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February 25, 2008

Buddhism in Finland

Just when I thought there was no Buddhism in Finland, I made an exciting discovery…

It happened while ice skating outdoors as the snow was falling heavily from the sky above. There is one guy who maintains the outdoor ice rinks all day long. He drives around in this special tractor that sweeps the snow off the ice. When he finishes one ice rink, he moves onto the next. But even before he has finished one, the previous ice rink is already covered in snow again. And so it goes on…


January 09, 2007

The bird and the monkey

Writing about web page http://www.suanmokkh.org/archive/arts/ecology1.htm

In one story, the Bodhisatva, who represents everyone on the path of Buddhahood, was a tree spirit. A monkey and a bird lived in this particular tree. One day the bird laughed at the monkey for not having a house, saying “why don’t you build a nest like I do? We birds have such nice, comfortable nests to live in.” The monkey replied, “you’re crazy, we monkeys don’t need such ridiculous things.” The bird laughed at the monkey who got angry and ripped the bird’s nest to bits. So the bird lost its nest because of its foolish tongue. It tried to teach technology to the monkey, but the monkey would have none of it. The Bodhisatva as tree spirit had a good laugh at this episode of the sassy bird teaching technology to a monkey. A wiser being would consider what is correct for the monkey and what is appropriate in this situation.


November 20, 2006

Dewey quote

“Open-mindedness is not the same as empty-mindedness. To hang out a sign saying, ‘come right in; there is no one at home’ is not the equivalent of hospitality.”—John Dewey


September 11, 2006

Jean–Jacques Rousseau the closet Buddhist

Lacking everything, he is never less miserable; for misery consists, not in the lack of things, but in the needs which they inspire.

Reading Rousseau’s famous book on education entitled Emile, I cannot help but think that this man was secretly a Buddhist. Some of the passages in this book look like they are taken from straight from the scriptures.

Absolute good and evil are unknown to us. In this life they are blended together; we never enjoy any perfectly pure feeling, nor do we remain for more than a moment in the same state. The feelings of our minds, like the changes in our bodies, are in a continual flux. Good and ill are common to all, but in varying proportions. The happiest is he who suffers least; the most miserable is he who enjoys least.

Every feeling of hardship is inseparable from the desire to escape from it; every idea of pleasure from the desire to enjoy it.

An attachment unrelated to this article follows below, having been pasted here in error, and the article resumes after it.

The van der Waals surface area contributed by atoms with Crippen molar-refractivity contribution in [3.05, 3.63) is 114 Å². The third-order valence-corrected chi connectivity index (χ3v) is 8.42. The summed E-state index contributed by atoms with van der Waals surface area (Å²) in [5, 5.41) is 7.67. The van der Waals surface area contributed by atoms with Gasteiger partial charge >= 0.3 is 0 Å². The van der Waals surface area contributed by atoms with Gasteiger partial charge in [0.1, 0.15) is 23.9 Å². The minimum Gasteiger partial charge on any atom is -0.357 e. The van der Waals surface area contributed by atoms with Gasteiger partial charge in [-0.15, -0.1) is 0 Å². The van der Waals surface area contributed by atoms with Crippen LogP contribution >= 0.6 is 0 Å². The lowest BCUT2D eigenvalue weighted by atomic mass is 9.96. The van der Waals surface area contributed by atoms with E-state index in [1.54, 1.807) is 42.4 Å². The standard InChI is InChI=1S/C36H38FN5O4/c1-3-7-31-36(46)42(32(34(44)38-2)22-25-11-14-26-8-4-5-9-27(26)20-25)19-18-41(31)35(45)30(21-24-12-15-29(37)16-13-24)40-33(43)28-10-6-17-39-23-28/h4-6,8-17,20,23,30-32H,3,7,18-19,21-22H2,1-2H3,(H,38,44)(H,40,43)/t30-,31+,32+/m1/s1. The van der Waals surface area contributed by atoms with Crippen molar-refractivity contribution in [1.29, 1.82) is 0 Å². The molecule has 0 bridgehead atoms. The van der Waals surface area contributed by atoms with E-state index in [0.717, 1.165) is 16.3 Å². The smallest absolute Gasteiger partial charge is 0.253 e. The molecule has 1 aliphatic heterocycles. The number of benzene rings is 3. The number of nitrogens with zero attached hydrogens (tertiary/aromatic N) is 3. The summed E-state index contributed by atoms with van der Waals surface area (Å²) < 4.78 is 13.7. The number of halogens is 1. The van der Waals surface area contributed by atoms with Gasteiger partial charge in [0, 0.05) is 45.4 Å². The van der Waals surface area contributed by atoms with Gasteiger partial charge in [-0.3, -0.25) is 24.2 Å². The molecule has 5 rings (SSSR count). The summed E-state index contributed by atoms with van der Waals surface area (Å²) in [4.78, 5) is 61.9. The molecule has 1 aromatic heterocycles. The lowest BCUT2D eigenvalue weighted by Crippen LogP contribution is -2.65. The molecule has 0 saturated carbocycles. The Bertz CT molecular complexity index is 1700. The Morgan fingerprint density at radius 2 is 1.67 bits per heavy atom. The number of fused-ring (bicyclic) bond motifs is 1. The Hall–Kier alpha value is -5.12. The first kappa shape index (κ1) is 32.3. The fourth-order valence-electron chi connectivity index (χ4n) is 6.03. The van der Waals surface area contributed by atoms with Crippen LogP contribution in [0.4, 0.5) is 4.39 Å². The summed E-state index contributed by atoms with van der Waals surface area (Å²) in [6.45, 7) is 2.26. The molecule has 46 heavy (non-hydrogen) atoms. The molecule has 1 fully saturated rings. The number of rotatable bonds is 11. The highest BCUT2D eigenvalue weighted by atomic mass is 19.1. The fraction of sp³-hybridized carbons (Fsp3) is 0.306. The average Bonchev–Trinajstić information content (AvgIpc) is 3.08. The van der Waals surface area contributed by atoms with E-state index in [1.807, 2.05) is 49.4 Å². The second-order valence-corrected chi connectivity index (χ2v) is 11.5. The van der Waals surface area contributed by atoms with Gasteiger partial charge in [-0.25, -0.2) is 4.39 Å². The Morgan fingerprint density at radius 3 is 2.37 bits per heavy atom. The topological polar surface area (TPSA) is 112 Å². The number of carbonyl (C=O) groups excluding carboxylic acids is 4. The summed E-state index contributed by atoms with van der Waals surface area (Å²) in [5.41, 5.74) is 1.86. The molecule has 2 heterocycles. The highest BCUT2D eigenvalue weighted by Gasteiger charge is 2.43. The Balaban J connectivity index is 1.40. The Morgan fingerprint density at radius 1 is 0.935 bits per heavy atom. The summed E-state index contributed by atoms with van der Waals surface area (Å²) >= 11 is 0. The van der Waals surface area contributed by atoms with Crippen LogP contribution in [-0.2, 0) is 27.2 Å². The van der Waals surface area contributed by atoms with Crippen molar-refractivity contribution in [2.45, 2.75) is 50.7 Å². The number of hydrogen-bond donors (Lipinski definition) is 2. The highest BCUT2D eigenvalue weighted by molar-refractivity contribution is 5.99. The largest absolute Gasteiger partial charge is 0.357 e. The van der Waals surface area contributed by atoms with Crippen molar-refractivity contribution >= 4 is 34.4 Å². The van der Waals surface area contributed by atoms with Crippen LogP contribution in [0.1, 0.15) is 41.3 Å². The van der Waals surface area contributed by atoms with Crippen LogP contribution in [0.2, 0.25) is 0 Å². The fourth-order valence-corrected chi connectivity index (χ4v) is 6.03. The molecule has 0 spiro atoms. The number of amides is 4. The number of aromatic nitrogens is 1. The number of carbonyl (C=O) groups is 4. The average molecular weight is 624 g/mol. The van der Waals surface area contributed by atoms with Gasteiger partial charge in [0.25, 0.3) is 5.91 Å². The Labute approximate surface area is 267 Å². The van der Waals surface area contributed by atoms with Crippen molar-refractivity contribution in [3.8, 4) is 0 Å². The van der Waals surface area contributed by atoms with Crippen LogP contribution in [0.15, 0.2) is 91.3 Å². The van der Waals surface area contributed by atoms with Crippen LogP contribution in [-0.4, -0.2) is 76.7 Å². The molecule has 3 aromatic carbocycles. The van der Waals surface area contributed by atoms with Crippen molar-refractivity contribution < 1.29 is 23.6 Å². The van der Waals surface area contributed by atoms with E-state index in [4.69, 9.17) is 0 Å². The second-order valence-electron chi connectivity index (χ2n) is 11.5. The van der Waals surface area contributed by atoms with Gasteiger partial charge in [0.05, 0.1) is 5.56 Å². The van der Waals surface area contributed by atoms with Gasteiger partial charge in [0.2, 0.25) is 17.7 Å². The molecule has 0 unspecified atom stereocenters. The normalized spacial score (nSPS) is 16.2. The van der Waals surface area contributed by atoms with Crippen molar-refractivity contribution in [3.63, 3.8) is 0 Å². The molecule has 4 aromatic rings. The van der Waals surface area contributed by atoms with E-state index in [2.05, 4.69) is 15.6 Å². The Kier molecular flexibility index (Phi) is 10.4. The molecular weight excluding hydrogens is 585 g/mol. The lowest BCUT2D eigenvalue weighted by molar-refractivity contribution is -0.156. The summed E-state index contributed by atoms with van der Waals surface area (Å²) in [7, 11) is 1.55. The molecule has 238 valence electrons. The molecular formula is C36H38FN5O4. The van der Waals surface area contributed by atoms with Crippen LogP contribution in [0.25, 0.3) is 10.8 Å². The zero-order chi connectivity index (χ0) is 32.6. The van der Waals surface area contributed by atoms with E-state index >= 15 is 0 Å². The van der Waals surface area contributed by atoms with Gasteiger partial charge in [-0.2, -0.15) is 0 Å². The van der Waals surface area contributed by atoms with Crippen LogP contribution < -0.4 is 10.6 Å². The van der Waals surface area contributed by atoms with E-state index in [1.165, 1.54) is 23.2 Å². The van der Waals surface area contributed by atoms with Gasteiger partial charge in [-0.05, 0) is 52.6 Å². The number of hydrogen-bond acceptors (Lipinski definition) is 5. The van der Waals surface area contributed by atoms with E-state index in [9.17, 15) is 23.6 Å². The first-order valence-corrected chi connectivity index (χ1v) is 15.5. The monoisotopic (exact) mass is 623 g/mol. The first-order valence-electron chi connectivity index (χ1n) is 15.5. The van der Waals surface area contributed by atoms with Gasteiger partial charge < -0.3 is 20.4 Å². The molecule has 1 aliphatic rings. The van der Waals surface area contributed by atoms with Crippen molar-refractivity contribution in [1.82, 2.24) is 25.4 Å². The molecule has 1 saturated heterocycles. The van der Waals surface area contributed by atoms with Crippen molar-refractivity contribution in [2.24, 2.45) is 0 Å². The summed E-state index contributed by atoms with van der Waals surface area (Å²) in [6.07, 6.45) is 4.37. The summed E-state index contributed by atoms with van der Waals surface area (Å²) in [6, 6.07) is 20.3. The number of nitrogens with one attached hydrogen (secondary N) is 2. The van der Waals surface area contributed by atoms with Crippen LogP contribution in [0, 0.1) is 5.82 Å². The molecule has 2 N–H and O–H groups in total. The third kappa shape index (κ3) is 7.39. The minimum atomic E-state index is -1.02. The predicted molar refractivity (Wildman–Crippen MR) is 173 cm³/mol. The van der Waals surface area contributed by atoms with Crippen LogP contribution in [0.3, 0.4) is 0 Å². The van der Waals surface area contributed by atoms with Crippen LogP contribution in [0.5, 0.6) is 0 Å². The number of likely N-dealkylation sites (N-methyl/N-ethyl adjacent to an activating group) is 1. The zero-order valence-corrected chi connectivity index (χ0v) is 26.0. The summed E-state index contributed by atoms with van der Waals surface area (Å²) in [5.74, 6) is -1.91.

An insect or a worm whose strength exceeds its needs is strong; an
elephant, a lion, a conqueror, a hero, a god himself, whose needs exceed his strength is weak. The rebellious angel who fought against his own nature was weaker than the happy mortal who is living at peace according to nature. When man is content to be himself he is strong indeed; when he strives to be more than man he is weak indeed.

I am disappointed that googleing “Rousseau” and “Buddhism” returns nothing specifically related to both subjects— there must be some scholarly types who have noticed this before.


April 27, 2006

To take the tube or to walk?

In London, as in life, there are at least two ways of getting anywhere. Either you concentrate on the destination and getting there as quickly and efficiently as possible. Or you can give yourself up to enjoying the journey.

The London Underground is clearly designed for the former attitude by transporting you to your destination as quickly and efficiently as possible. It is fairly easy to use, you follow a procedural predescribed route devised from an abstract representation, and although the map has little relation to physical locations, still, it enables you to get to the destination. After a few journeys, there is little to enjoy about the journey itself, it is simply a means of getting where you want to go. It is not pleasant going underground on dark, dingy, fume–filled trains. How difficult it is to observe smiling faces on the tube. But people do it everyday in order to get to that destination, where they will start another journey.

There is another way to get around London. It is not as quick and efficient, but it is more healthy, for both body and mind. You can walk. Instead of following the procedural "tube" method for getting to your destination, you just head in the right direction. You will see and experience each place that you pass through. Each place will be different, unlike the stations that you pass on the tube. There is more to be experienced by walking. Each and every journey will be different. You will learn about the places that you pass through, you may even discover things that you did not know existed. You might not get to your destination as quickly, but what does it really matter, for you will probably go somewhere else after that anyway. At least you have enjoyed the journey.

And so it is with life. You can rush to achieve a goal as quickly as possible, and potentially miss many places on the way. Or you can head off in the right direction and let your experience guide you from place to place. Slowly, but surely, you will make your way towards a greater goal: discovering that life is all about the journey.


April 07, 2005

The ego–less programmer

"The competent programmer is fully aware of the strictly limited size of his own
skull; therefore he approaches the programming task in full humility, and among
other things he avoids clever tricks like the plague."
— Edsger Dijkstra

Quote of the day Go to 'Quote of the Day'

Milton Berle
"If opportunity doesn't knock, build a door."

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